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date: 19 September 2019

Abstract and Keywords

Nigeria is Africa’s most populous country and arguably its most important. This introduction provides a succinct overview of the volume’s organization into six thematic areas: chapters within Part I, “Locating Nigeria in African History,” explore the historical, spatial, and cultural dimensions of Nigeria’s existence, including its colonial past and its place in the Atlantic trade. In Part II, chapters covering “political institutions” analyze Nigeria’s legislative politics since independence, its experiments with different executives, as well as federalism, electoral politics, and the operational modalities of its military regimes. Several chapters within Part III explore civil society from theoretical, comparative, and historical perspectives. This includes labor, women’s movements, and protest music. Part IV explores and explains the vicissitudes of Nigeria’s economic performance, including the impact of oil and the possibilities for reforming that problematic sector. Within Part V, several chapters study the sources of insecurity, including Boko Haram, Biafra’s secessionist revival, and farmer-pastoralist tensions. Those authors also consider sources of conflict resolution and alternative tools for public safety, such as informal security services. Part VI situates Nigeria within a globalized world, outlining its foreign policies, transnational features of its religious practices, and its leadership role in international organizations.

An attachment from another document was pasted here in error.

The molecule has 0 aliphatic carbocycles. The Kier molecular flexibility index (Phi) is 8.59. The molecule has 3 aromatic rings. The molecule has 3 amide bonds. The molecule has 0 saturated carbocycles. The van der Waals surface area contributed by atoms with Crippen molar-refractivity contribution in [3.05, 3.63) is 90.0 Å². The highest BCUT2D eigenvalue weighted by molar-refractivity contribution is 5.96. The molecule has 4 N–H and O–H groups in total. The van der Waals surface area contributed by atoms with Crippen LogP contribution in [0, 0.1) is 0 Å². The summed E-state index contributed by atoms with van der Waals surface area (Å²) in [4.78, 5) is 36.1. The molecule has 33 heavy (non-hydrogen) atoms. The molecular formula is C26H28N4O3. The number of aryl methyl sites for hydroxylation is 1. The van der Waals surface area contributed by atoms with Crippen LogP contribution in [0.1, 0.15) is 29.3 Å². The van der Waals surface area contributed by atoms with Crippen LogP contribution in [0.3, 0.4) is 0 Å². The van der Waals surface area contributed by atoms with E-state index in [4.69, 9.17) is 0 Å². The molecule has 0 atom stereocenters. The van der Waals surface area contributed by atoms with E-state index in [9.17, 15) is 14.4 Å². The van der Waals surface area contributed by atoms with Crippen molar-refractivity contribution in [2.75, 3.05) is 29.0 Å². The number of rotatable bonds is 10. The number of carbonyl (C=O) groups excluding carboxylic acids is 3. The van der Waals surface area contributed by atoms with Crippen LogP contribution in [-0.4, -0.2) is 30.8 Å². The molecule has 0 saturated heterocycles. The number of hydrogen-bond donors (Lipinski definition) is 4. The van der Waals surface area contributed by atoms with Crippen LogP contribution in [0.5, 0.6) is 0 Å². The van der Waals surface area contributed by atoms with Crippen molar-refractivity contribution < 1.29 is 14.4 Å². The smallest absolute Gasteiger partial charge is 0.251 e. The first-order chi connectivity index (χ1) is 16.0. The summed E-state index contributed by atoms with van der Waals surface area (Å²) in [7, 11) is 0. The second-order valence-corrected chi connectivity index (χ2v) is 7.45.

Keywords: colonialism, nationalism, political institutions, civil society, democratization, elections, authoritarianism, political economy, oil, Boko Haram

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